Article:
Spoilers from Cruel Summer episode 3 are ahead. Amazon Prime's new drama Cruel Summer wants us to know that truth is subjective. The entire series hinges on two very different stories which have wrought havoc on a small town. Those narratives keep us from finding out the answer to its biggest secret for as long as possible. The third episode of Freeform's twisty teen thriller focuses on the festivities of July 4th in '93, '94, and '95. And while there are no concrete answers we do start to get more of an idea of what might have happened on that fateful day in "maybe December" that Kate Wilson (Olivia Holt) claims Jeanette (Chiara Aurelia) saw her in Martin Harris' (Blake Lee) basement.
Much like the two-episode premiere, "Off With a Bang" is just as concerned with building out the characters as it is about solving its central mystery. Whereas the first two centered on Jeanette and Kate respectively, this is an episode about the people around them. We finally see Jeanette's mother Cindy (Sarah Drew) again, after she was missing from the later timelines in the premiere. It's an interesting and not particularly flattering return, as she's revealed as a driving force behind Jeanette's transformation. Cindy's nerdy daughter wasn't enough for her, and she cajoled Jeanette to get contact lenses, leave behind her weird friends, and seek out popularity with Kate. But when the rumors begin to swirl that Jeanette knew about Kate's disappearance, either her guilt or fear of judgement seem to begin pushing Cindy away from her "perfect" daughter.
Jeanette has never been a particularly likeable protagonist — at least on the surface — and that's the entire point. Which of us would want to be judged on our teenage selves, from the selfish choices, bad clothes, and — in Jeanette's case — moral crises? But Cruel Summer isn't interested in surface judgements, and while episode 3 establishes Jeanette as a classic teenage fibber, it also humanizes her with a narrative about the way she was rejected by her so-called friends and her own family on the word of another teenage girl. Why was Kate believed but not Jeanette? The fact her family is wealthy, she's popular, and well-liked surely helped. We see Jeanette grapple with that here, even trying to mimic blonde "likeable" women on the TV so that she can potentially turn around her public perception. But in a final episode 3 moment with Vince (Allius Barnes), Jeanette appears unguarded. Her uncomfortable honesty hints at her potential innocence, although the show doesn't want you to decide just yet.
Vince is a key player here: Not only is he one of the few people who has (somewhat reluctantly) stuck by Jeanette, but he actually gets his own interior life too. We learn that Vince is queer and in '94 he was dating Ben (Nathaniel Ashton). We met Ben in episode 2, when he was deposed in Jeanette's trial and said he "blamed her for what happened to him." While we don't know what happened yet, it's likely to do with his relationship with Vince, which was definitely still a secret in '94. Vince's friendship with Jeanette leads to this most enlightening moment, which offers up a ton of questions while adding evidence to convince those on Jeanette's side that she's been telling the truth all along. And it happens, like every major event in Cruel Summer, in Martin Harris' basement.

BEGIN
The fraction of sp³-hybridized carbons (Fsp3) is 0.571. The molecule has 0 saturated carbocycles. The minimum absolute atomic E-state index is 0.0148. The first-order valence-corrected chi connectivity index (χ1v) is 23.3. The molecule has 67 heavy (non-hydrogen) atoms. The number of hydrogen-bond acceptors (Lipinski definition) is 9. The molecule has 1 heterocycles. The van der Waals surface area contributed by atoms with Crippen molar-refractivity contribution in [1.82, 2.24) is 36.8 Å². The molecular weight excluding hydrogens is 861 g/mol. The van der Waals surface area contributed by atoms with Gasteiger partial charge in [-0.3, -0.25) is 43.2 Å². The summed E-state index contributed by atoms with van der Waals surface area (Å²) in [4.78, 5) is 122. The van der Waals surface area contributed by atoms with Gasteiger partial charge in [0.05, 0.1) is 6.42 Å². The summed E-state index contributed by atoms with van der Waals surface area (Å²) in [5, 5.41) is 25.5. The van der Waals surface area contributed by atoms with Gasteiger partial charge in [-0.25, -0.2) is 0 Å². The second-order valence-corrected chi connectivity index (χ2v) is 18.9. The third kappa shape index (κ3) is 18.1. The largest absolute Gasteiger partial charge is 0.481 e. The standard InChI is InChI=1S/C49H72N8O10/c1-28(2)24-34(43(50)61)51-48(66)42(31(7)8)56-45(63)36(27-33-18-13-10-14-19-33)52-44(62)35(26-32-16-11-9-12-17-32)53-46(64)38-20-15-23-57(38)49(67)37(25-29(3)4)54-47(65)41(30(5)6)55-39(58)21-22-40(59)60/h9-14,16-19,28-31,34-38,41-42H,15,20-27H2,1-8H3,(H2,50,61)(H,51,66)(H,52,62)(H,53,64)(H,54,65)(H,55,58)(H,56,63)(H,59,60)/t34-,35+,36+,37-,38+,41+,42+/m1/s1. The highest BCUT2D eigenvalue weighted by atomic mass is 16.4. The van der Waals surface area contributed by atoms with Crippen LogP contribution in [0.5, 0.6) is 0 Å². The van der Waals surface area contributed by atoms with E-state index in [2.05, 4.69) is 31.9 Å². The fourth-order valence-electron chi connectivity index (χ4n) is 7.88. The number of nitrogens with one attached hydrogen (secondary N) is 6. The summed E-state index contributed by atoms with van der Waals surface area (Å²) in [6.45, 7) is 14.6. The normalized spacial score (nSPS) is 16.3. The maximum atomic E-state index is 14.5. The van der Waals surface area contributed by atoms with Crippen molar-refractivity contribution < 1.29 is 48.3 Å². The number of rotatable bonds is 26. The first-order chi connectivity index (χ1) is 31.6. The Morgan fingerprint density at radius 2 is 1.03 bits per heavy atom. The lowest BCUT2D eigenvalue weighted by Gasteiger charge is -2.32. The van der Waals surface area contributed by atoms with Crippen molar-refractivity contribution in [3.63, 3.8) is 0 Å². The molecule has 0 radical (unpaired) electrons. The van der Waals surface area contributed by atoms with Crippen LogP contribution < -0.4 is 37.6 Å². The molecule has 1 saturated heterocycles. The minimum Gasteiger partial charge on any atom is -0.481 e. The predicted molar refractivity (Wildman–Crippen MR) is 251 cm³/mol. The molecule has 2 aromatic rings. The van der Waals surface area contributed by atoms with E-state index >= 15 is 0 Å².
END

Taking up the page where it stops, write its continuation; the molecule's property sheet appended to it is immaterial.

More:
Though it's been teased throughout, we learn here that Jeanette has been in Harris' basement multiple times since she, Vince, and Mallory (Harley Quinn Smith) first broke in. And this is revealed while both she and Vince are in the one-time torture dungeon. While it seems damning on the surface, Jeanette's is also surely not the kind of admission that someone who was trying to hide their complicity in a kidnapping would reveal. And as we end the episode, Jeanette even asks Vince if he has another question he wants to ask, which is obviously "Did you see Kate?" It seems that whatever she told him in that moment convinced him that while she had been breaking into the house, she never saw Kate. Or at least that's the implication when we see Vince choose to lie under oath to protect his friend in a subsequent scene.
While it seems unlikely that she was continuously breaking in and didn't see her peer being held captive, this final scene opens a new possibility: Kate saw Jeanette walk by the basement windows or heard her in the house, and perhaps Kate thinks Jeanette must have seen her, though Jeanette might not have caught a glimpse. And then there's the other option: That Kate is lying, rather than being mistaken, about Jeanette's proximity to her during her captivity. Whichever is the truth, one thing is certain: we should get used to Cruel Summer giving us clues one slow drop at a time.